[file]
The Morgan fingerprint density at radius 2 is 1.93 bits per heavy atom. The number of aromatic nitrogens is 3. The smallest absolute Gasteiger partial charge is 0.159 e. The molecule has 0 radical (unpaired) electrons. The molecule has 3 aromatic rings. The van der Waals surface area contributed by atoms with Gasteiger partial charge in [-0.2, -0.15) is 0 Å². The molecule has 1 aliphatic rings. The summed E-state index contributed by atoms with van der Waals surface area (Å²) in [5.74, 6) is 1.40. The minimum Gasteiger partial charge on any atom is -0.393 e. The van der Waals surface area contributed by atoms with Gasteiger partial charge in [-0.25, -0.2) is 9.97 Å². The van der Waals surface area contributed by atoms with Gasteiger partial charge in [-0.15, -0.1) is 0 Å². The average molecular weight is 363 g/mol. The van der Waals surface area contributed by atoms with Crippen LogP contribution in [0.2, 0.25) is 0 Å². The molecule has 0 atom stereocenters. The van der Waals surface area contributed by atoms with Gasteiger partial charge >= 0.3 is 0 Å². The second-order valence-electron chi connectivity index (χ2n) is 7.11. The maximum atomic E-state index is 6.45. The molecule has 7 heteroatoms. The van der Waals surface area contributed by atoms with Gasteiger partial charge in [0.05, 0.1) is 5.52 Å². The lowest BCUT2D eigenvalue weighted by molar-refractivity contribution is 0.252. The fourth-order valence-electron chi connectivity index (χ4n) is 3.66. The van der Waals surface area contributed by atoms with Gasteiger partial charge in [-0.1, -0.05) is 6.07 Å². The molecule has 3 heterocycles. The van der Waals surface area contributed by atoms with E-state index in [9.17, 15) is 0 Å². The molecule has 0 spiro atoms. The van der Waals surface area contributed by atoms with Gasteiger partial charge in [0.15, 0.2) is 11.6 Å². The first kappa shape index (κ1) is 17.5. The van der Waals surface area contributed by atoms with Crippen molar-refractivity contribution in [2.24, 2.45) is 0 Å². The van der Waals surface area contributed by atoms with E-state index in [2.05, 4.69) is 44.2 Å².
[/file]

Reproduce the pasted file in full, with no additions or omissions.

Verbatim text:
The Morgan fingerprint density at radius 2 is 1.93 bits per heavy atom. The number of aromatic nitrogens is 3. The smallest absolute Gasteiger partial charge is 0.159 e. The molecule has 0 radical (unpaired) electrons. The molecule has 3 aromatic rings. The van der Waals surface area contributed by atoms with Gasteiger partial charge in [-0.2, -0.15) is 0 Å². The molecule has 1 aliphatic rings. The summed E-state index contributed by atoms with van der Waals surface area (Å²) in [5.74, 6) is 1.40. The minimum Gasteiger partial charge on any atom is -0.393 e. The van der Waals surface area contributed by atoms with Gasteiger partial charge in [-0.25, -0.2) is 9.97 Å². The van der Waals surface area contributed by atoms with Gasteiger partial charge in [-0.15, -0.1) is 0 Å². The average molecular weight is 363 g/mol. The van der Waals surface area contributed by atoms with Crippen LogP contribution in [0.2, 0.25) is 0 Å². The molecule has 0 atom stereocenters. The van der Waals surface area contributed by atoms with Gasteiger partial charge >= 0.3 is 0 Å². The second-order valence-electron chi connectivity index (χ2n) is 7.11. The maximum atomic E-state index is 6.45. The molecule has 7 heteroatoms. The van der Waals surface area contributed by atoms with Gasteiger partial charge in [0.05, 0.1) is 5.52 Å². The lowest BCUT2D eigenvalue weighted by molar-refractivity contribution is 0.252. The fourth-order valence-electron chi connectivity index (χ4n) is 3.66. The van der Waals surface area contributed by atoms with Gasteiger partial charge in [-0.1, -0.05) is 6.07 Å². The molecule has 3 heterocycles. The van der Waals surface area contributed by atoms with E-state index in [9.17, 15) is 0 Å². The molecule has 0 spiro atoms. The van der Waals surface area contributed by atoms with Gasteiger partial charge in [0.15, 0.2) is 11.6 Å². The first kappa shape index (κ1) is 17.5. The van der Waals surface area contributed by atoms with Crippen molar-refractivity contribution in [2.24, 2.45) is 0 Å². The van der Waals surface area contributed by atoms with E-state index in [2.05, 4.69) is 44.2 Å².